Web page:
What do interest rate rises in Australia mean for home loans?

two men talking about the rising interest rates in Australia

 Estimated read time: 4 Minutes

Whether you already have a home loan or are looking to become a first-time homeowner, you’re probably keeping a close eye on interest rate rises in Australia. Here’s some more information.

In May 2022, the Reserve Bank of Australia (RBA) raised the cash interest rate to 0.35%. That was the first interest rate increase since 20101. But it was just the beginning. Twelve more raises have followed, the last in November 2023, when rates paused at 4.35%. That pause has extended through to the new year in 2024, providing homeowners some relief. But there is still uncertainty around the outlook of home loan interest rates.

So why does this matter for you? 

The RBA cash rate plays a direct role in home loan interest rates – and if you’re one of the many Aussies struggling with higher repayments, you’re not alone. But while these rises have not done homeowners and prospective buyers any favours, higher rates don’t have to spell the end of your home ownership dreams. Read on to learn more about what’s happening with interest rates across Australia – and see what you can do to potentially make it easier to manage your monthly repayments. 

What is the average home loan interest rate in Australia?

The average home loan interest rate in Australia varies depending on which type of home loan – fixed or variable – you have. It also depends whether you are an owner-occupier or investor, and if you’re paying interest-only or principal and interest.

The average variable home loan interest rate as of the end of July, when the RBA paused the interest rate at 4.10%, is 6.67% for owner-occupiers paying principal and interest.

The average fixed interest home loan rate depends on the duration of your fixed interest term – this can be as little as one up to five years. 

1 year
2 years
3 years
4 years
5 years

Source: Canstar - What are the average interest rates on home loans 2


Why do interest rates rise?

One important thing to know about understanding home loan interest rates is that they can rise due to a range of economic factors. These can include overall supply and demand for credit and the rate of inflation.

According to the RBA, the Australian interest rate rises of the past couple years are an effort to help balance supply and demand in the economy3. This supply and demand are what cause inflation, and raising the interest rate is one way for the RBA to bring inflation back down. By raising interest rates, everyday Aussies will have less money to spend on other goods and services. The idea is that businesses will then have to lower their prices to be more competitive, bringing inflation down.


What do rising interest rates mean for home buyers?

Rising interest rates mean higher home loan repayments.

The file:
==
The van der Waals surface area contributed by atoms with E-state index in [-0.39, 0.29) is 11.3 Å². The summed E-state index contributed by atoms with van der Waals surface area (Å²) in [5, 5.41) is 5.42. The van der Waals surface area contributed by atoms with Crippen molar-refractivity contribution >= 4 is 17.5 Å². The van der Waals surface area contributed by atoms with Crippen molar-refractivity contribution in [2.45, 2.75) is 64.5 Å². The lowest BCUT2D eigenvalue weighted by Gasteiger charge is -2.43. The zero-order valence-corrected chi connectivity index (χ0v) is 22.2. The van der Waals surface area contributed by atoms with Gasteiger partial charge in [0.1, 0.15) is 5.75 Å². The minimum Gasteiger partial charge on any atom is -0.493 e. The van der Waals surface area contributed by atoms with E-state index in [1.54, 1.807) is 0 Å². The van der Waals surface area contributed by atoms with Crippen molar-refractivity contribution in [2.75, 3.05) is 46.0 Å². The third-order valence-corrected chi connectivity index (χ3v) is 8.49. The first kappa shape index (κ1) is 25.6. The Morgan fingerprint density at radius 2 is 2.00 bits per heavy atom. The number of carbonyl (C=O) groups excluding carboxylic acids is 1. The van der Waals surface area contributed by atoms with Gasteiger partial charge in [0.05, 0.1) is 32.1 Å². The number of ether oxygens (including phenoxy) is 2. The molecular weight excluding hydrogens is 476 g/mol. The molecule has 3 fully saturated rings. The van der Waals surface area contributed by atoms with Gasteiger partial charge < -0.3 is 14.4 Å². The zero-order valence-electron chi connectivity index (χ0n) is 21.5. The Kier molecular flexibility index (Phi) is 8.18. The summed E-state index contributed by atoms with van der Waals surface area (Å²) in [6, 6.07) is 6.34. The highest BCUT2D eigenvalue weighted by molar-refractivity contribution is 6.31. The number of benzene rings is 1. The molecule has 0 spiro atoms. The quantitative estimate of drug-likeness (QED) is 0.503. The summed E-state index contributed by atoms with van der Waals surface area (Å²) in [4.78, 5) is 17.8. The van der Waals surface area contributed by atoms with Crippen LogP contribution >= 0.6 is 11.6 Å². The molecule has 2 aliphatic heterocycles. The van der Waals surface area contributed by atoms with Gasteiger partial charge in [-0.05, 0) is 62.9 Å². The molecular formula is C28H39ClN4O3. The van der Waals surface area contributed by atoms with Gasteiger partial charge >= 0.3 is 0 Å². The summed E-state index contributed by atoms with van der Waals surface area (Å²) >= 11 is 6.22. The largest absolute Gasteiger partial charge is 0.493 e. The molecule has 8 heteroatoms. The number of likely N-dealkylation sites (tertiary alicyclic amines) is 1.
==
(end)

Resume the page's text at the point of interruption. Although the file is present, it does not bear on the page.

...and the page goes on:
The RBA interest rate on cash has a direct impact on various types of loans – with the biggest impact generally felt by those with variable home loans. As the cash interest rate goes up, so, too, will the interest rate on home loans.

If you took out a variable home loan to buy a property in the months leading up to the initial May 2022 interest rate rise, you may be feeling the pinch the most with a higher interest rate on a higher loan balance. But there are some steps you can take that may help manage your finances, like refinancing


What happens to home prices when interest rates rise?

As home loans become more expensive thanks to higher interest rates, typically fewer people are in position or want to take on increased monthly payments. Like inflation, this could cause property sellers to decrease asking prices to be competitive. Fewer buyers can also mean less competition at auction time.

home loan interest rate

The home loan interest rate forecast in Australia

While the pause on rising interest rates from July to October 2023 was certainly welcome news, there’s still little-to-no signs of interest rates falling back down to the lows of years past, with the November 2023 increase an example of this volatility.

The RBA’s targeted inflation rate is 2-3%. Unfortunately, the inflation rate in the first quarter of the 2023-24 financial year was 7%. As long as inflation stays that high, there’s little reason to think the RBA will lower interest rates.

When will interest rates go down?

A stagnant or even further-increasing cash interest rate means that home loan interest rates might not go down for a while.

That being said, nothing is for certain. Some experts4 believe interest rates will start declining in 2024. Others think it will be at least 2025 before we see rates start to decrease. 

Rising interest rates can be daunting for homeowners and those looking to buy property. Regardless of which camp you fall in, you’re not alone. 

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